Featured Review on this writing by Oleg Roschin

Familiar

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Status: Finished  |  Genre: Flash Fiction  |  House: The Imaginarium


Winston is waiting for the school bus, but this school isn't like any other. A magical bird extended the invitation and he's been leaving Winston notes for weeks now. Is the school an answer to
Winston's wildest dreams, a cruel prank, or simply his overactive imagination?

Submitted: February 22, 2018

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Submitted: February 22, 2018

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Winston fiddled with his braces. He knew he'd have straight teeth by next year but, by gosh, they were bothersome! He cast his eyes around the busy thoroughfare, it swarmed with the blacks and reds of Piccadilly traffic. He glanced at his watch. It was eight-fifteen and the invitation read eight o'clock, Monday Morning. Winston fiddled with his braces again.

 

A couple of girls snickered as they walked by him. The cause? Winston's neon orange coat, wildly out of fashion and technically inside out. The invitation had made matters clear though, the magical bus only arrived for children that wore the school uniform. Winston shifted the triple belts of his satchel around, bringing the bag to his front. He'd seen the beaten up bag in his local charity shop and fallen in love with it instantly. Over the weeks he'd added some patches, woven some ribbons into the belts (very wizardy, he thought) and now it was his own. Best of all, his mother was impressed by his citizenship and the donation to her favourite charity. It was the least Winston could do for her before he went. Teardrops threatened the corners of his eyes and Winston blinked quickly to beat them back. Mother would be fine; when he came back from his apprenticeship he'd use his magic to make the world better, and buy her the new curtains she'd seen in her catalogue.

 

An invitation from a School of Magic wouldn't have excited Winston had it not been for the 'signs'. Let's face it, if you got an 'invitation' from said school you'd see prank written all over it, right? But Winston had been interested in Magic all his life (well, all eleven years of it). Not the magic of birthday parties, card tricks and the like. No, real magic. Like in the books he read to stave off the siren call of sleep. Even the most mundane of books comes to life after midnight. So, a seemingly ordinary bird which tapped at his window and left notes about a magical school made absolute sense to Winston. Not everyone got an Owl for a familiar, he'd decided. Besides, it had been going on for weeks now.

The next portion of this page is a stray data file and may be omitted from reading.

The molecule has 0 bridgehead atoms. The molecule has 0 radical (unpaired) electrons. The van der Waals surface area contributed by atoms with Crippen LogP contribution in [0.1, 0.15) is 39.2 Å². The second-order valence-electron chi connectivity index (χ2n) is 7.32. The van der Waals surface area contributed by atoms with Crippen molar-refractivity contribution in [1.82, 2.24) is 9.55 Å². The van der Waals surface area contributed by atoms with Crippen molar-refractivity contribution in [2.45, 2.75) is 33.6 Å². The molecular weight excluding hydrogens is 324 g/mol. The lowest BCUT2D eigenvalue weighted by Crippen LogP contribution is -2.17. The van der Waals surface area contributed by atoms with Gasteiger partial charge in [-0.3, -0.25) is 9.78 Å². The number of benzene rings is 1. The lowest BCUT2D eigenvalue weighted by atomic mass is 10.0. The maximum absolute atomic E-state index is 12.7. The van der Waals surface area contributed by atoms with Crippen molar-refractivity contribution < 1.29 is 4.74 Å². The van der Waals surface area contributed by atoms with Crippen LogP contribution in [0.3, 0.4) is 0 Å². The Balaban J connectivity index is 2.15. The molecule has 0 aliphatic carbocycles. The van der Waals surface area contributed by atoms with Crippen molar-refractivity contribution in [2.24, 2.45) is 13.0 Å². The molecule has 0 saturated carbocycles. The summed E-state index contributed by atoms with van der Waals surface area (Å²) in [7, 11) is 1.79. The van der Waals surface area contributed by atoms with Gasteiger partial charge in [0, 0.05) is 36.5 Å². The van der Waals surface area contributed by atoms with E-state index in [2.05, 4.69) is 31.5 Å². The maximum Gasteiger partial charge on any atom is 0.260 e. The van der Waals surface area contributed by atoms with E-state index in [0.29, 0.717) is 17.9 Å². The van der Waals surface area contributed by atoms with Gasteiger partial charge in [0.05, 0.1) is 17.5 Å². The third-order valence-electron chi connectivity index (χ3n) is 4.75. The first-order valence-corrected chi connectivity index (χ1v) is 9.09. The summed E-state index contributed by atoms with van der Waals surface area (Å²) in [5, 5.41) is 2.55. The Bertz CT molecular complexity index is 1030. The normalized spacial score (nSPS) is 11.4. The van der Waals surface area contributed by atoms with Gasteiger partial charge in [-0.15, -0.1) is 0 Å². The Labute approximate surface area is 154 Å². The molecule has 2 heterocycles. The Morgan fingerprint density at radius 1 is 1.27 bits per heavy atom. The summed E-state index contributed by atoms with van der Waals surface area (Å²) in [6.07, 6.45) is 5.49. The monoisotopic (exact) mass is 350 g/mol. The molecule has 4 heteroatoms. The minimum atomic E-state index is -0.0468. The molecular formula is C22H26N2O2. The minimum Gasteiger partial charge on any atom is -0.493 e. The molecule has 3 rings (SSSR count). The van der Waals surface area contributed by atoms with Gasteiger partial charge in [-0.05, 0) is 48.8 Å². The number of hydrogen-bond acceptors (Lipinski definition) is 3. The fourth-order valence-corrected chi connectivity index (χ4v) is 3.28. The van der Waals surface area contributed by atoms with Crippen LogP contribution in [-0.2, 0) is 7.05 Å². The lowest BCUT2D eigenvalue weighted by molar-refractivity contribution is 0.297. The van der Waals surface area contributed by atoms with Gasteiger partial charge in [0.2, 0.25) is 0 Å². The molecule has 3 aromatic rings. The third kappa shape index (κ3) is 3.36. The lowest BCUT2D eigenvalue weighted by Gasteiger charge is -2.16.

A ball of paper made a soft ricochet off Winston's forehead forcing him back to reality.

“Told you he'd fall for it!” A short kid dressed in jeans and a faded red t-shirt came marching over. He should have been in his blue blazer and tie at this time, he rarely was. His accomplice pointed to the inside out coat and guffawed. “I knew it was worth training your Dad's Pigeon”, the first boy continued, “plus I was well bored.”

“Loser!” the second boy taunted. Winston could feel cold tears splashing down his cheeks, he did his best to wipe them away and still look strong. He gritted his teeth and forced himself to look at his tormentors. Winston gave a final snivel but said nothing, they weren't worth his words.

 

Satisfied they'd achieved their aim (the boy had cried all he would) they fished out a pair of half-bent cigarettes from their pockets and puffed their way into the crowds, laughing. Winston stood alone, truly alone. For all his eleven years magic had been his friend, now even that abandoned him. Unsure what to do, Winston fiddled with his braces again. He checked his watch, 9.34 AM. The bus wasn't coming. He thrust his hands in his pocket, ready to leave, and a crinkle of paper met his hand. He pulled out the advert for the Museum of Magic in Cornwall and made a resolution to visit in the summer. Magic may have abandoned him, but Winston wouldn't abandon it. His resolve returned, he closed his eyes and thought of the summer ahead, smiling away his tears.

 

It was at that moment that an old red bus appeared from nowhere, filled with children dressed in orange and the electricity of excitement.

“Sorry we're late”, the driver gave a cheerful apology, “hop on.” Winston grabbed the safety rail and hauled himself up. He needed to feel the cold of the metal, to take it in, to know it was real. One of the ribbons from his bag worked loose and floated to the ground but Winston didn't notice. He needed to find a seat and the bus looked packed. Finally, he noticed a free seat three-quarters of the way back and plopped himself down. This was it!  Eleven years of waiting evaporated in a moment of bliss.  He looked around the bus and found his smile reflected in every face he met.  An older boy nodded his head at Winston, his coat covered in badges, and gave Winston a 'first-day?' thumbs up.

 

Back in Piccadilly, the ribbon finished its float to the ground and disappeared the second it met with the concrete.  The bus was nowhere to be seen.


© Copyright 2018 India Emerald. All rights reserved.

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